CHEAP OIL: NOT ENOUGH
Plunging oil prices are giving a bump to consumer and business spending around the world -- just not enough to increase global growth forecasts.
A darkening outlook in emerging markets including China, Russia and Brazil and geopolitical risks such as Greece's possible exit from the euro are overshadowing the benefits from lower energy costs. The median estimate for 2015 world expansion from economists surveyed by Bloomberg News has been unchanged since October, when it fell to 3.5 percent from 3.6 percent.
"People are cautious in a world where they see other risks skewed to the downside," said Bruce Kasman, chief economist at JPMorgan Chase & Co. in New York. "There's still a question mark out there."
Economists' reluctance to boost estimates underscores the fragility of global growth after four straight years of below-forecast expansion. JPMorgan is a case in point: It estimates that sustained $60-a-barrel crude oil prices will add 0.5 percent to global gross domestic product, yet its Jan. 2 world expansion forecast of 2.9 percent for 2015 is down from a 3.3 percent estimate in July.
The U.S., with a 3.2 percent expansion estimate, is the only one among the world's 10 biggest economies that JPMorgan now sees growing more quickly than expected in July. The bank projects emerging markets will grow 3.9 percent this year, down from its July forecast of 4.9 percent, reflecting markdowns for nations including Russia, Brazil and India.
Oil's 55 percent decline since June, the steepest rout since the global financial crisis, has benefited haven assets such as U.S. Treasuries while depressing the currencies of crude exporters such as Russia. The MSCI All-Country World Index of stocks has dropped about 3.6 percent in the same period.
Data released today highlighted the relative strength of the U.S. in the global economy. U.S. employment rose more than forecast in December and the jobless rate declined to 5.6 percent, capping the best year for the labor market since 1999.
Meanwhile, Germany's industrial production unexpectedly fell in November from the previous month as energy output slumped, while China's factory-gate prices in December extended a record stretch of year-over-year declines with the sharpest drop since 2012.
Lower oil prices may not be the "manna from heaven" some forecasters are expecting, HSBC Holdings Plc economists Stephen King and Karen Ward said in a report Thursday. High levels of debt in developed nations are likely to blunt the benefits of monetary easing, while declines in oil and other commodities are straining emerging countries, they said.
"The global economy was losing momentum and disinflation was building, meaning pricing power was being lost, before anything started to happen in the oil market," Ward, who's based in London, said in a phone interview.
Federal Reserve officials last month saw a mixed bag in oil prices and the state of the global economy, according to minutes of their December meeting, released this week in Washington.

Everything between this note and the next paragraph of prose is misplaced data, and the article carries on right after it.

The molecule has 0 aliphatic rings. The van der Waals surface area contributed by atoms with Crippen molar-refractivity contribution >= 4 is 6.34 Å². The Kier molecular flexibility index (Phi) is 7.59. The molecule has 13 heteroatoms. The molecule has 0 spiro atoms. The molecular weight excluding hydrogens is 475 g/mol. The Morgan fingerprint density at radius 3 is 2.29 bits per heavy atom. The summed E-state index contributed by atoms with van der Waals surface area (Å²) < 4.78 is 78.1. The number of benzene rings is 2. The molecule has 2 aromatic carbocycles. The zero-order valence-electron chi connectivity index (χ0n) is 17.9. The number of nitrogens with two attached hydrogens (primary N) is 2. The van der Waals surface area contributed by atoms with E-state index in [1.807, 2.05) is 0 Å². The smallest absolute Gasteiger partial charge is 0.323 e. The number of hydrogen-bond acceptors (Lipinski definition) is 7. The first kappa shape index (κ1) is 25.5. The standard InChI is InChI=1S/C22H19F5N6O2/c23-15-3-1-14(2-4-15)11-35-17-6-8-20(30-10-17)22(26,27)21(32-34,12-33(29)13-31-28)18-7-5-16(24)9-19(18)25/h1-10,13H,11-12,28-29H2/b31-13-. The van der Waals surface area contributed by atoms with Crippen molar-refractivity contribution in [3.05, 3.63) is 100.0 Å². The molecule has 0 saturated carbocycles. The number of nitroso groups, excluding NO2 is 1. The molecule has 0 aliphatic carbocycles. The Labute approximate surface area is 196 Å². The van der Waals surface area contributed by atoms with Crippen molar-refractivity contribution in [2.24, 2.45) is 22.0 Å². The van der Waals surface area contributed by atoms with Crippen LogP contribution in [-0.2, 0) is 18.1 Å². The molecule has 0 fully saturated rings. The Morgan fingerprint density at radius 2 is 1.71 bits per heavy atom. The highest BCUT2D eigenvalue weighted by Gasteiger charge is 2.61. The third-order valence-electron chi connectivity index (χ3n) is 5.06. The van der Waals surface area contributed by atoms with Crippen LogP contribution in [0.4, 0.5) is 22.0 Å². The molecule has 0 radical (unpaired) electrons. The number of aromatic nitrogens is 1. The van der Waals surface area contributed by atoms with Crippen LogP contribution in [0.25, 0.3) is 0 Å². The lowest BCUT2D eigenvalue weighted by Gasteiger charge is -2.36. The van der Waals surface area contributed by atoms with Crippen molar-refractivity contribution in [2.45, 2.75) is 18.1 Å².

While some policy makers said the drop in oil would have a positive impact on overseas employment and output, many officials "regarded the international situation as an important source of downside risks," especially if oil's decline and weak growth abroad affect financial markets, the minutes said.
The International Monetary Fund estimates that declining oil prices will increase global output by a range of 0.3 percent to 0.7 percent this year by boosting household incomes and lowering input costs for businesses, according to a blog post last month by chief economist Olivier Blanchard and Rabah Arezki, the head of the fund's commodities research.
Yet Blanchard and Arezki gave a disclaimer in their blog, saying that the estimates of the impact from oil's drop don't "represent a forecast for the state of the world economy in 2015 and beyond." The IMF will release an update to its World Economic Outlook later this month.
The fund's last forecast in October was for global expansion of 3.8 percent this year, down from a 4 percent estimate given in July.
If low oil prices persist for years, that could herald a prolonged boom in the global economy, said Eric Green, head of U.S. economic research at TD Securities USA LLC in New York.
"Provided Europe doesn't go back into recession or you don't have some flareup of massive geopolitical risk or some financial issue, you are going to see global forecasts revised incrementally higher," Green said in a phone interview.
Much will depend on whether the drop is driven by excess supply or softening global demand. The IMF estimates weak demand accounts for as little as 20 percent of oil's decline. The more that's a force, the less the world economy will benefit from lower crude prices, according to the Washington-based lender.
"If the drop in oil prices were only a supply shock, you'd most likely see a relatively strong boost to global growth," said Gregory Daco, lead U.S. economist at Oxford Economics USA in New York. "Some of the weakness in oil prices is being driven by relatively modest global demand, which is why you're not seeing in your surveys many outright increases in global growth."
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